The Warriors are trying to return home after the gang meeting.
There’s a one-night truce between the many colorful gangs of New York City as they all gather to hear Cyrus, president of the Gramercy Riffs, the city’s biggest gang. He explains to the masses that their combined tens of thousands greatly outnumber the city’s few police. One gang could run the city. He proclaims, “We got the streets suckas! Can you DIG IT?!” Cyrus is assassinated by extremely high-strung maniac Luther (David Patrick Kelly, Sully from Commando), leader of the Rogues. He then perpetrates the myth that the killing was done by The Warriors. The truce, obviously, is broken.
Falsely accused of assassinating Cyrus, they are on the run from every other gang.
The Warriors, a group with a sort-of Native American theme, try to get back to their turf on Coney Island, on the other side of New York City. After their leader, Cleon (Dorsey Wright), disappears, the Warriors are led by Swan (Michael Beck, next in Xanadu). The entire way, Ajax (James Remar) is obstinate because he wants the mantle of War Chief. The gang gets split up. With every gang out to kill them, fight after fight ensues. Each gang’s more insane and theatrical than the last. They face the Orphans, the all-female Lizzies, the roller-skating Punks and, best of all, the Baseball Furies! Along the way, Swan meets Mercy, a young prostitute. She wants to live life now. He’s getting tired of fighting and wants to escape. They’re both filled with unspoken angst and longing, and over the night naturally gravitate toward each other. In the end, the Warriors and Mercy make it to Coney, where they’re confronted by Luther and the Rogues. Luther clinks bottles together noisily and famously taunts, “Warriors! Come out and PLAY-AY!” Fortunately, the Riffs have caught wise and intercede. The Warriors have clear passage.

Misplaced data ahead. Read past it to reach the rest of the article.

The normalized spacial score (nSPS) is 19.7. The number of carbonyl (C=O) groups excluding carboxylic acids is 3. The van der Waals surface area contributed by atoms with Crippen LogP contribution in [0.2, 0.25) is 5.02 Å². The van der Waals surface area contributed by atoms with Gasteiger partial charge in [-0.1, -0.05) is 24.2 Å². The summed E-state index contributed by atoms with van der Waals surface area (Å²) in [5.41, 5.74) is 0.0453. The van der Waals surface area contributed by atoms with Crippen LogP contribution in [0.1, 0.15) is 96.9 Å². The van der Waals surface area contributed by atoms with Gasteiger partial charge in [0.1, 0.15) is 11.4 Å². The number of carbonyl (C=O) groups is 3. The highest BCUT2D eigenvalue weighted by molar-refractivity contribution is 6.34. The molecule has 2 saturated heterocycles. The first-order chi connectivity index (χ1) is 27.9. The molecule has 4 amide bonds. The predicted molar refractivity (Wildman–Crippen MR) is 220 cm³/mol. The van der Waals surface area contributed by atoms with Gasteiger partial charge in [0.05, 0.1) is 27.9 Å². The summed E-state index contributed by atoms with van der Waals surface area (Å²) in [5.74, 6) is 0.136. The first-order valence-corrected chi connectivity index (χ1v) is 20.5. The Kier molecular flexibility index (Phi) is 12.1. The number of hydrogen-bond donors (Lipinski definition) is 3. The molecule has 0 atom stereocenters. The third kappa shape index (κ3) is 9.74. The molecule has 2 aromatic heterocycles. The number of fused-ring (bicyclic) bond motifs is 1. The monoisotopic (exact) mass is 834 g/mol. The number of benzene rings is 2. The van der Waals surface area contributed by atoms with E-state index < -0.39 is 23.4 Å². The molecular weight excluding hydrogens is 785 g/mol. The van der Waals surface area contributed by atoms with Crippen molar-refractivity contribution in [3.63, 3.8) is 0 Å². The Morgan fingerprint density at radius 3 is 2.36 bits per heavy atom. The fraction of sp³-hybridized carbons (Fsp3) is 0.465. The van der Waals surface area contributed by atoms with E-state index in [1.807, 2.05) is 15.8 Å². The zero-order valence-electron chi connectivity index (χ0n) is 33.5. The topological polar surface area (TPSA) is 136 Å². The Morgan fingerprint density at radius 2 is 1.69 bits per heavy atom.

Several Punks are waiting to attack the Warriors.
The Warriors is an odd film. It’s deadly serious in its look and its violence. On the other hand, the idea is inherently campy and the style so distinctly late 70s, it plays as twisted fun. The younger generation has embraced it as the latter, celebrating it as cheese. There’s even a 2007 video game. The plot is simple, even classical. It’s based on the Greek story “Anabasis”. There’s nothing more timeless than heroes just getting into violent fights with enemies. The film succeeds in drawing you into its suspense. Sure, they’re violent rascals but they’re innocent and just trying to get home. It’s accessible to anyone. It’s solid and has conviction. Best of all, it has exemplary style. The New York that this is set in doesn’t exist anymore, so it might as well be set on an alien planet. Criticisms are that it meanders in the middle and really has nothing to say. The violence may turn some off. Most of us like it, though. Ultimately, it’s timeless.
Exhausted, a couple of Warriors lounge on the subway.
Rembrandt shows his chucks to lure the Punks into a fight.
The gang’s youngest member Rembrandt (Marcelino Sanchez), who wields the spray paint, wears black chucks. In the subway bathroom fight with The Punks, he steps down in the stall, showing his chucks to lure them in closer. The Punk that opens the door gets red paint in the face but good!
A Punk gets chucked.
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